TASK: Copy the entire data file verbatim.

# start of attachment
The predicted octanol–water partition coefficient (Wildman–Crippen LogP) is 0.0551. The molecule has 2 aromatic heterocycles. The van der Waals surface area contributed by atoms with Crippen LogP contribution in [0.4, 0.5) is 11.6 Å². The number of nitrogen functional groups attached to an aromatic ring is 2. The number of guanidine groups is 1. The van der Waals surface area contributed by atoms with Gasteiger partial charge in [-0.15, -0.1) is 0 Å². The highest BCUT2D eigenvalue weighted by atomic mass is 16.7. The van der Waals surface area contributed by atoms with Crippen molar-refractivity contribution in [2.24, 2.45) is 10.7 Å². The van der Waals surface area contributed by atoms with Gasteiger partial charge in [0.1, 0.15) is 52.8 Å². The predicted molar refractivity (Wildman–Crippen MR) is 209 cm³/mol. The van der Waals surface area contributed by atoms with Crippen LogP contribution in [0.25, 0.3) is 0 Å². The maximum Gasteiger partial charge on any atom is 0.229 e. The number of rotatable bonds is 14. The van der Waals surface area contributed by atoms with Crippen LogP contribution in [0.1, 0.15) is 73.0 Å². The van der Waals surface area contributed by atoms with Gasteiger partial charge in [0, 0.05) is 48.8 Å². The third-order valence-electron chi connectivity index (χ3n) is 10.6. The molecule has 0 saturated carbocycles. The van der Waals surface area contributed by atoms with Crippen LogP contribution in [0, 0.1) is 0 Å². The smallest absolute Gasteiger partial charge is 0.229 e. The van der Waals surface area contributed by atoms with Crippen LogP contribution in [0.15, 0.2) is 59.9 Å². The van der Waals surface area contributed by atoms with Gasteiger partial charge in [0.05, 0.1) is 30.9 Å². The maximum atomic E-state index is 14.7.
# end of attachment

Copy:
The predicted octanol–water partition coefficient (Wildman–Crippen LogP) is 0.0551. The molecule has 2 aromatic heterocycles. The van der Waals surface area contributed by atoms with Crippen LogP contribution in [0.4, 0.5) is 11.6 Å². The number of nitrogen functional groups attached to an aromatic ring is 2. The number of guanidine groups is 1. The van der Waals surface area contributed by atoms with Gasteiger partial charge in [-0.15, -0.1) is 0 Å². The highest BCUT2D eigenvalue weighted by atomic mass is 16.7. The van der Waals surface area contributed by atoms with Crippen molar-refractivity contribution in [2.24, 2.45) is 10.7 Å². The van der Waals surface area contributed by atoms with Gasteiger partial charge in [0.1, 0.15) is 52.8 Å². The predicted molar refractivity (Wildman–Crippen MR) is 209 cm³/mol. The van der Waals surface area contributed by atoms with Crippen LogP contribution in [0.25, 0.3) is 0 Å². The maximum Gasteiger partial charge on any atom is 0.229 e. The number of rotatable bonds is 14. The van der Waals surface area contributed by atoms with Crippen LogP contribution in [0.1, 0.15) is 73.0 Å². The van der Waals surface area contributed by atoms with Gasteiger partial charge in [0, 0.05) is 48.8 Å². The third-order valence-electron chi connectivity index (χ3n) is 10.6. The molecule has 0 saturated carbocycles. The van der Waals surface area contributed by atoms with Crippen LogP contribution in [0, 0.1) is 0 Å². The smallest absolute Gasteiger partial charge is 0.229 e. The van der Waals surface area contributed by atoms with Crippen LogP contribution in [0.15, 0.2) is 59.9 Å². The van der Waals surface area contributed by atoms with Gasteiger partial charge in [0.05, 0.1) is 30.9 Å². The maximum atomic E-state index is 14.7.